On Friday night, author and researcher Ray Yungen attended a lecture at Concordia University in Portland, Oregon to hear The Shack author William Paul Young. The name of Young’s talk was “Can God Really Be That Good?” During the talk, Young told the audience that “the God of evangelical Christianity is a monster.” He was referring to the belief that God is a God of judgment and will judge the unbelieving. Young also rejects the biblical view of atonement (wherein Jesus died as a substitute for us to pay the price of our sins). This view by Young is evident in a radio interview he had one year ago where he rejected the biblical view of the atonement. He echoes the sentiments of William Shannon and Brennan Manning, who both say that the God who punishes His own son to pay for the sins of others does not exist:
He is the God who exacts the last drop of blood from His Son, so that His just anger, evoked by sin, may be appeased. This God whose moods alternate between graciousness and fierce anger — a God who is still all too familiar to many Christians — is a caricature of the true God. This God does not exist. (Shannon, Silence on Fire, p. 110, also see Manning who stated the very same thing in Above All, pp. 58-59 )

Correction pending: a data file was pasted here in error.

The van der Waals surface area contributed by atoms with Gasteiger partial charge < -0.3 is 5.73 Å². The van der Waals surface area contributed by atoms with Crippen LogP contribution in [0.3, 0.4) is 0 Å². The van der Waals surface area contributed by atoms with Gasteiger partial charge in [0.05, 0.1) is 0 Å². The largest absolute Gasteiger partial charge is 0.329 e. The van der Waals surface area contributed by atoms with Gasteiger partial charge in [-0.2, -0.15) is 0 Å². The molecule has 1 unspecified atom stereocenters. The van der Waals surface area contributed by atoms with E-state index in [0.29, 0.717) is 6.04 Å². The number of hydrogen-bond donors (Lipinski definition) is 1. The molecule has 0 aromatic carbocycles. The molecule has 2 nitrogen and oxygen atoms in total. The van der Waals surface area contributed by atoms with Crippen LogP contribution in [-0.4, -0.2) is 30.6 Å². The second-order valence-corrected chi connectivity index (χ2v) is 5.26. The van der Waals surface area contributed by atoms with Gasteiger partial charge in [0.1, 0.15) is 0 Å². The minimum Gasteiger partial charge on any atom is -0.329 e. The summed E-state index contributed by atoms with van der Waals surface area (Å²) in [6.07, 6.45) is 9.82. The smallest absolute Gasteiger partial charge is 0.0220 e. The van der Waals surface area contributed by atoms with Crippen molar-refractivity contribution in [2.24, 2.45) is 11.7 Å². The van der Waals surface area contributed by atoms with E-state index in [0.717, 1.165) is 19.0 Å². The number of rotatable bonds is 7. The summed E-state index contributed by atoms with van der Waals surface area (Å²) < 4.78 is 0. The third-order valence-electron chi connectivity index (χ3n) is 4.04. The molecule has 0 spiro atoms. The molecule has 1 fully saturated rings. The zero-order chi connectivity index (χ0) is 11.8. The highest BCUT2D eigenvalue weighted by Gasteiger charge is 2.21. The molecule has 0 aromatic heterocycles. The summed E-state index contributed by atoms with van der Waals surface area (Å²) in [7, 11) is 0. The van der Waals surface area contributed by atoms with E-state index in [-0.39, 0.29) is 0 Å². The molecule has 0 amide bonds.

Young told the audience that his book has now sold 14 million copies. He says that he believes his book has been a “god thing” to heal people’s souls because so many people have been tainted by this evangelical God.
Young said his book is so effective because when you put something in a story form it gets past mental defenses.
Young’s obvious distain for evangelical Christianity (in a derogatory manner, he said there are “1.4 million” rules in the evangelical church) is shown in his book as well when The Shack’s “Jesus” states: “I have no desire to make them [people from all religious and political backgrounds] Christian, but I do want to join them in their transformation into sons and daughters of my Papa” (p. 184).
Young asked “evangelicals,” “Do you want to hold onto your darkness?” and answered for them, “No, you want to get rid of it.”